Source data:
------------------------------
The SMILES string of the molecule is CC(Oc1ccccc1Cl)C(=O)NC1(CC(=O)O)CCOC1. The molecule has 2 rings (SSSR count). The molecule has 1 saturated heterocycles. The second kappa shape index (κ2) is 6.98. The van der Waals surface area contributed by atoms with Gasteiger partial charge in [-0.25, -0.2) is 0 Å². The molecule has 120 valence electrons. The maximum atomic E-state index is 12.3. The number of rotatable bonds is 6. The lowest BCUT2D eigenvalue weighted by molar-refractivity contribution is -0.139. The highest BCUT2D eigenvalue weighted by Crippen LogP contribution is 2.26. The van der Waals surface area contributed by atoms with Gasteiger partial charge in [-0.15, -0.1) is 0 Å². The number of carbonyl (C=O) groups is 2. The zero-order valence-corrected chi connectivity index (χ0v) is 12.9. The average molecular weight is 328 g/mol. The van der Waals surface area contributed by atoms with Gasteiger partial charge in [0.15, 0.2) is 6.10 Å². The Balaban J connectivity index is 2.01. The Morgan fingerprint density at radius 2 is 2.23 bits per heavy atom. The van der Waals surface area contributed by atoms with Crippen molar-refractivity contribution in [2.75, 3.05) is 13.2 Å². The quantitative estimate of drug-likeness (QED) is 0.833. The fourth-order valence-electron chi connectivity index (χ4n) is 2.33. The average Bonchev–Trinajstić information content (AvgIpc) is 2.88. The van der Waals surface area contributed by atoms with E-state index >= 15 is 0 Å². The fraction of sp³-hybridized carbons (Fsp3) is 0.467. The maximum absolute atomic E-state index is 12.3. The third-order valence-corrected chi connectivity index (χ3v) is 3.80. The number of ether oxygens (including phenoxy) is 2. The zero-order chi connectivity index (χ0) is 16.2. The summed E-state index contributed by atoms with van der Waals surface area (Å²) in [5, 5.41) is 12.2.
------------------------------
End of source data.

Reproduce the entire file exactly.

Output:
The SMILES string of the molecule is CC(Oc1ccccc1Cl)C(=O)NC1(CC(=O)O)CCOC1. The molecule has 2 rings (SSSR count). The molecule has 1 saturated heterocycles. The second kappa shape index (κ2) is 6.98. The van der Waals surface area contributed by atoms with Gasteiger partial charge in [-0.25, -0.2) is 0 Å². The molecule has 120 valence electrons. The maximum atomic E-state index is 12.3. The number of rotatable bonds is 6. The lowest BCUT2D eigenvalue weighted by molar-refractivity contribution is -0.139. The highest BCUT2D eigenvalue weighted by Crippen LogP contribution is 2.26. The van der Waals surface area contributed by atoms with Gasteiger partial charge in [-0.15, -0.1) is 0 Å². The number of carbonyl (C=O) groups is 2. The zero-order valence-corrected chi connectivity index (χ0v) is 12.9. The average molecular weight is 328 g/mol. The van der Waals surface area contributed by atoms with Gasteiger partial charge in [0.15, 0.2) is 6.10 Å². The Balaban J connectivity index is 2.01. The Morgan fingerprint density at radius 2 is 2.23 bits per heavy atom. The van der Waals surface area contributed by atoms with Crippen molar-refractivity contribution in [2.75, 3.05) is 13.2 Å². The quantitative estimate of drug-likeness (QED) is 0.833. The fourth-order valence-electron chi connectivity index (χ4n) is 2.33. The average Bonchev–Trinajstić information content (AvgIpc) is 2.88. The van der Waals surface area contributed by atoms with E-state index >= 15 is 0 Å². The fraction of sp³-hybridized carbons (Fsp3) is 0.467. The maximum absolute atomic E-state index is 12.3. The third-order valence-corrected chi connectivity index (χ3v) is 3.80. The number of ether oxygens (including phenoxy) is 2. The zero-order chi connectivity index (χ0) is 16.2. The summed E-state index contributed by atoms with van der Waals surface area (Å²) in [5, 5.41) is 12.2.